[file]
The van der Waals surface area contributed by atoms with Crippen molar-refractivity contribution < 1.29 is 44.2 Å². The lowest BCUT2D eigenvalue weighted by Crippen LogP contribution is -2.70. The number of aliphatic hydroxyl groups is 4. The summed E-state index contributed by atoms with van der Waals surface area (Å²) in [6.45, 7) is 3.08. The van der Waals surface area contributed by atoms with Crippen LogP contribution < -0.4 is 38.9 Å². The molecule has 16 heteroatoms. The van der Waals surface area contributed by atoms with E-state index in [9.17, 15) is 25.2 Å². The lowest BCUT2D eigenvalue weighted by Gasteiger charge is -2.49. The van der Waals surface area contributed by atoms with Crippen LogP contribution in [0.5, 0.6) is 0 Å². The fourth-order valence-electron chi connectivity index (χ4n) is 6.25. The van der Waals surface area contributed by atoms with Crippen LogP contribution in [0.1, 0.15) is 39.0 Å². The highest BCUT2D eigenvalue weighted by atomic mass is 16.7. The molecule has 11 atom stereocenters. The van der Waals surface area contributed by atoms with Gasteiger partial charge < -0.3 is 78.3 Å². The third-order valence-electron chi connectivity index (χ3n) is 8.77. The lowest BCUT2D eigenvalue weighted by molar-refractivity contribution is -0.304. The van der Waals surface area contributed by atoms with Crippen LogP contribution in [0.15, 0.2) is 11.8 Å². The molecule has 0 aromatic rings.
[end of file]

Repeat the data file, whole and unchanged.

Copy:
The van der Waals surface area contributed by atoms with Crippen molar-refractivity contribution < 1.29 is 44.2 Å². The lowest BCUT2D eigenvalue weighted by Crippen LogP contribution is -2.70. The number of aliphatic hydroxyl groups is 4. The summed E-state index contributed by atoms with van der Waals surface area (Å²) in [6.45, 7) is 3.08. The van der Waals surface area contributed by atoms with Crippen LogP contribution < -0.4 is 38.9 Å². The molecule has 16 heteroatoms. The van der Waals surface area contributed by atoms with E-state index in [9.17, 15) is 25.2 Å². The lowest BCUT2D eigenvalue weighted by Gasteiger charge is -2.49. The van der Waals surface area contributed by atoms with Crippen LogP contribution in [0.5, 0.6) is 0 Å². The fourth-order valence-electron chi connectivity index (χ4n) is 6.25. The van der Waals surface area contributed by atoms with Crippen LogP contribution in [0.1, 0.15) is 39.0 Å². The highest BCUT2D eigenvalue weighted by atomic mass is 16.7. The molecule has 11 atom stereocenters. The van der Waals surface area contributed by atoms with Gasteiger partial charge < -0.3 is 78.3 Å². The third-order valence-electron chi connectivity index (χ3n) is 8.77. The lowest BCUT2D eigenvalue weighted by molar-refractivity contribution is -0.304. The van der Waals surface area contributed by atoms with Crippen LogP contribution in [0.15, 0.2) is 11.8 Å². The molecule has 0 aromatic rings.